Sometimes it's hard being a geek, particularly a pedantic one. The fictional world doesn't handle technological practices well, for a variety of reasons. Fantasy is a critical part of any movie, but you also want plots to be believable.
If you're anything like us, you've had more than a few movies ruined by an absurd portrayal of what computers can do. This week, we count down our pet peeves in the movie world.
Now, some of you may be appalled that we’d even consider this, but I'm with Eats, Shoots and Leaves author Lynne Truss on this one: "Pedants of the world unite; you have nothing to lose but your sense of proportion."
This doesn't mean Shaun and myself are the kind of rude movie goers who loudly tut at technical snafus, although I've had to bite my tongue occasionally at some truly egregious mistakes.
Such behaviour is akin to answering your mobile or noisily eating in a cinema; crimes that should incur an evening of tar and feathers if I had my way.
As ever, let us know if we’ve missed anything. Knowledge is always precious.
Honourable Mention: Sophisticated AI/robotics
Iain Thomson: Better minds than mine are confident we'll reach the Singularity within this generation; Intel was even discussing it at this year's IDF. There's still a very long road to go, but you wouldn't know it from the movies.
Early firms in the 1950s and 1960s made some understandable mistakes in the portrayal of artificial intelligence, but things haven't changed much. Iron Man's home computer system is a case in point. The National Security Agency would beg, borrow and steal for a system half as bright as that, and I suspect kill too.
The situation is even worse for robots. Ask pretty much anyone who studies robotics and they'll point out that bipeds have some significant downsides from a design standpoint, particularly for combat robots.
Bipeds are crippled by losing a leg, whereas my old cat Tripod used to show the local rodent population that three legs are nearly as good as four.
Shaun Nichols: It's not the AI by itself that's bad, nor is it the robots by themselves: it's the robot AI that really gets to me.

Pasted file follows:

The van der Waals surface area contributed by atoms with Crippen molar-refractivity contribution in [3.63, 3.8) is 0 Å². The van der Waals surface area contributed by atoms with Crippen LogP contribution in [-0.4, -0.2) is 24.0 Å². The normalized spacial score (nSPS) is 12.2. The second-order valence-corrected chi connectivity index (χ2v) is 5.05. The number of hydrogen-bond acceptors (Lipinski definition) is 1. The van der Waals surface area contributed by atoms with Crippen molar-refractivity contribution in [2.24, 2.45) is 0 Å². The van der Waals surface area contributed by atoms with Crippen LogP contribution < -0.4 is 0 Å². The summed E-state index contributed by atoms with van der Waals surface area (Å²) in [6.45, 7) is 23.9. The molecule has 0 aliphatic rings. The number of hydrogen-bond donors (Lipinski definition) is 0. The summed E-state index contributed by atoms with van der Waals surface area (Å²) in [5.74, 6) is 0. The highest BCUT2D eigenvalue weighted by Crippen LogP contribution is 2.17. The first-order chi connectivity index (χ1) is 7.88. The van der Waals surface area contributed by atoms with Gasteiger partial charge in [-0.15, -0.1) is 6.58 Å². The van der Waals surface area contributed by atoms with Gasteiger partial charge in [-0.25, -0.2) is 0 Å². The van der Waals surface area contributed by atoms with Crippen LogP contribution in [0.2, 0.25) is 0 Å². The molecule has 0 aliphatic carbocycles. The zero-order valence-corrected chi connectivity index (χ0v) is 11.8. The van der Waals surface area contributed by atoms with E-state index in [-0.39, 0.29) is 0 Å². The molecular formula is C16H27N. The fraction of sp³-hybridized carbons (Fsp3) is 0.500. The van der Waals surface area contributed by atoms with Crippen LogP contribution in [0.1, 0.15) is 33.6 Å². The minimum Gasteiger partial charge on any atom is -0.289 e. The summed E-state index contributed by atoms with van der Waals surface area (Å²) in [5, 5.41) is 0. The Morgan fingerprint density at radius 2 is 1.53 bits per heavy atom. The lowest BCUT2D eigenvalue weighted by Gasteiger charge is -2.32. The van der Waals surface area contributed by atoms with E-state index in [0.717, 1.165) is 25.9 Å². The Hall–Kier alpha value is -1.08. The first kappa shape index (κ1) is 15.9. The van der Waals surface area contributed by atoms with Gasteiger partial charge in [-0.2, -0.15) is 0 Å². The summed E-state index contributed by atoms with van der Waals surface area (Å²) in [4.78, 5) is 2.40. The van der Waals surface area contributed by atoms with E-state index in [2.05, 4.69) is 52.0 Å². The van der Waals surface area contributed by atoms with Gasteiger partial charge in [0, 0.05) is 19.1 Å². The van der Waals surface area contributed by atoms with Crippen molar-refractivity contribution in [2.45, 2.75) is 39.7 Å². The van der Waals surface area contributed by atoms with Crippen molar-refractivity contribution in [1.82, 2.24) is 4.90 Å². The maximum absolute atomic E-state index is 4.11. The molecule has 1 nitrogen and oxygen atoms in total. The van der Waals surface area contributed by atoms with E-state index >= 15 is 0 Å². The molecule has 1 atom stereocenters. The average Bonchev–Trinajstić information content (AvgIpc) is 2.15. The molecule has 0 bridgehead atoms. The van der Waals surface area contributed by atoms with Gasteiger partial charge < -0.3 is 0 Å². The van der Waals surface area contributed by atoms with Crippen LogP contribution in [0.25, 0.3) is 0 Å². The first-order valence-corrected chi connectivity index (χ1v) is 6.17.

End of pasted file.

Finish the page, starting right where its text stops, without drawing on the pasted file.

I guess you can't have a very good character if the robot is a just a pneumatic arm and some wheels, so there should be some artistic licence here. But it seems that most people have a pretty unrealistic expectation of AI.
I've mentioned this in past lists, but it really seems that a big hurdle for developing AI will be human psychology. There are plenty of things about human intelligence that we've yet to uncover, and if we don't know how something works it will be hard to replicate on a computer even when there is enough processing muscle.
Honourable Mention: Complete computer control
Shaun Nichols: Anyone who has been sued by the RIAA will have a bit of an issue with this one, and it's true that your IP address and other information can be collected. But the concept of MegaCorp Inc being able to instantly run a 'trace' on every connection as it's happening is a bit far-fetched.
Of course, that doesn't mean that administrators can't check logs, call the authorities, contact ISPs and figure out who was tampering with their systems if need be. And if you're on a company PC with surveillance software, your activities can be tracked and monitored in real time.
Iain Thomson: On this one, Shaun, I think you're wrong. There's a shocking amount of data that can be accessed on individuals; you just can't do it legally.
But, as we saw from the HP pretexting scandal and others, there are ways and means if you've got the money and the contacts.
As we're seeing with the News of the World case, most national newspaper journalists can get access to all kinds of official information, including police databases, with the right phone call and a small exchange of money, preferably in used notes.
That said, the speed with which this can be done is often exaggerated. Anyone who's had to deal with a credit card company knows that cancelling them on an impromptu basis is tough, even if you are the government department in charge of homeland security.
Sure, people get cut off by the government, but there's a fair few meetings and memos needed to cover everyone's backside.
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